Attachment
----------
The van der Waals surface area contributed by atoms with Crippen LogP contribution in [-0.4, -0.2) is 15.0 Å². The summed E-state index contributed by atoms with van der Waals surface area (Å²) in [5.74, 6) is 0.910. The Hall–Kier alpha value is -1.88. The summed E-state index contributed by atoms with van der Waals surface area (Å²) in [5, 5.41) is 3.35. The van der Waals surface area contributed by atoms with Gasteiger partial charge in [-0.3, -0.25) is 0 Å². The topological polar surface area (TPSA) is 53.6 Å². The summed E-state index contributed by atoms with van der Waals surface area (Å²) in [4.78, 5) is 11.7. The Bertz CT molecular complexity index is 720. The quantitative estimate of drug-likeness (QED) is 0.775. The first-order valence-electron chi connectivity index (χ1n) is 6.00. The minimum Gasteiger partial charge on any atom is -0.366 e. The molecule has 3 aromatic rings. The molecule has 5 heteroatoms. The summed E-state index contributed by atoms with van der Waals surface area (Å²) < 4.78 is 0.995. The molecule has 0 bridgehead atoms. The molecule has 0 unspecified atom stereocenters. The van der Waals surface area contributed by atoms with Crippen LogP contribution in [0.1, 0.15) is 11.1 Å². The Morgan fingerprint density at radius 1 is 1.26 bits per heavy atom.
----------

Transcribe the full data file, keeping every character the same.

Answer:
The van der Waals surface area contributed by atoms with Crippen LogP contribution in [-0.4, -0.2) is 15.0 Å². The summed E-state index contributed by atoms with van der Waals surface area (Å²) in [5.74, 6) is 0.910. The Hall–Kier alpha value is -1.88. The summed E-state index contributed by atoms with van der Waals surface area (Å²) in [5, 5.41) is 3.35. The van der Waals surface area contributed by atoms with Gasteiger partial charge in [-0.3, -0.25) is 0 Å². The topological polar surface area (TPSA) is 53.6 Å². The summed E-state index contributed by atoms with van der Waals surface area (Å²) in [4.78, 5) is 11.7. The Bertz CT molecular complexity index is 720. The quantitative estimate of drug-likeness (QED) is 0.775. The first-order valence-electron chi connectivity index (χ1n) is 6.00. The minimum Gasteiger partial charge on any atom is -0.366 e. The molecule has 3 aromatic rings. The molecule has 5 heteroatoms. The summed E-state index contributed by atoms with van der Waals surface area (Å²) < 4.78 is 0.995. The molecule has 0 bridgehead atoms. The molecule has 0 unspecified atom stereocenters. The van der Waals surface area contributed by atoms with Crippen LogP contribution in [0.1, 0.15) is 11.1 Å². The Morgan fingerprint density at radius 1 is 1.26 bits per heavy atom.